Technology is irreversibly a part of child rearing now. You can't bring someone up the amish way without sheltering them and exposing them to humiliation throughout all of their <18 life as they lag behind culturally. However, as with eating puddings, or cola, or any other questionable-but-unavoidable stimulus, you have to restrain it while they don't have the power to themselves. As a parent you take care of them until they can built up enough mental fortitude to disobey everything in uni and figure out you're actually right without it affecting them psychologically.

  9. Anonymous Coward
    Anonymous Coward

    I'm surprised no one has mentioned the thriving businesses selling in game currency that you have to farm for. This could be part of the problem.

  10. Alistair

    Key phrase in the article

    "Was covered from head to toe in injuries" "within 48 hours"

    My perspective is that that could take quite some time. Perhaps the injuries predate admission?

    Yes, the local constabulary rounded up the staff, but it is possible that there (is/are) other issues at hand here. Self confidence is shaky in some folks.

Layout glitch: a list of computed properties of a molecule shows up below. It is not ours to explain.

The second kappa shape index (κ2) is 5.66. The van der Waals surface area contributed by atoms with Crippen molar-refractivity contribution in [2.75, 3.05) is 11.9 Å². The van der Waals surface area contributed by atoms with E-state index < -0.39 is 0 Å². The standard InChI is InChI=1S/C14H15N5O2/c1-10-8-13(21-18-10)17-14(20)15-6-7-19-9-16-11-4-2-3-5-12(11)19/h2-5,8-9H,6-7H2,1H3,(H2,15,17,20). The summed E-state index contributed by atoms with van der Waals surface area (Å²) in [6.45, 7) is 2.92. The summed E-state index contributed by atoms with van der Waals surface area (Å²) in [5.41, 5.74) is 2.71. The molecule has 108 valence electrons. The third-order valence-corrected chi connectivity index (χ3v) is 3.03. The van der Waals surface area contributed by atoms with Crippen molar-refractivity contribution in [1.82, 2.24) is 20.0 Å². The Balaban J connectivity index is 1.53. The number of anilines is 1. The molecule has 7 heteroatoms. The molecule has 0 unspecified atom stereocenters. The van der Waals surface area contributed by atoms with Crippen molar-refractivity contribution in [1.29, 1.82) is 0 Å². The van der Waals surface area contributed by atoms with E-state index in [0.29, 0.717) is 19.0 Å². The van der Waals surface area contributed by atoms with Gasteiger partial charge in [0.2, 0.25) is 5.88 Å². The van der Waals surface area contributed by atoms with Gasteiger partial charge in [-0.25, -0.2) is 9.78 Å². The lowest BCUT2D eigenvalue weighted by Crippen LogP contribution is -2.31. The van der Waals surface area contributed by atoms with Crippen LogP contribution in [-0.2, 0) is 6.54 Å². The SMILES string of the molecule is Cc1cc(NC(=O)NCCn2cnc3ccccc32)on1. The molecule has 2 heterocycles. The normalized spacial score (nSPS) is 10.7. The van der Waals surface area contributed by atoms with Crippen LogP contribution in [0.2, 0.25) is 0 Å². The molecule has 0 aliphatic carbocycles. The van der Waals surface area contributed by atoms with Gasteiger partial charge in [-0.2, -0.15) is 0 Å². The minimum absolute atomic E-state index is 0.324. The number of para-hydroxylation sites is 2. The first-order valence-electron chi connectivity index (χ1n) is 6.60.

It is a terrible thing to loose a child (at any age) so I do not discard the parent's emotions, but there may be something more than internet addiction at work here.

  11. Trump rulz

    "Over the past few years, both government-run and private internet addiction boot camps have sprouted to meet the demand from anxious moms and pops looking to drive their kids offline. Approaches on this vary from physical exercise and counseling to electro-shock conditioning."

    Sounds just like conversion camps for gay teens...

  12. Anonymous Coward
    Anonymous Coward


    the article says the "addict" was "covered in SCARS" and was dead two DAYS after arriving.

    that means those injuries occurred BEFORE he arrived. Scarring doesn't develop in 48 hours. Unless you're a comic book superhero with special healing properties. Covered in scabs maybe, but scars? either we have a translation problem, or a timing problem

  13. GlenP Silver badge

    What about parents...

    Sadly Internet Addiction seems to strike some adults as much as children/teenagers these days.

    Seen at a railway museum at Easter:

    One mother with two pre-teen boys who were creating havoc. Very occasionally she'd look up from her phone and moan at them but that was her sole interaction.

    Fortunately on the other side was another young mother with a 5 or 6 year old, they were going round and she'd be, "Look at this Peter, isn't that interesting?" Youngster was walking round fascinated by everything. There is some hope even if the lad does grow up to be a geek with a model railway*!

    *Takes one to know one.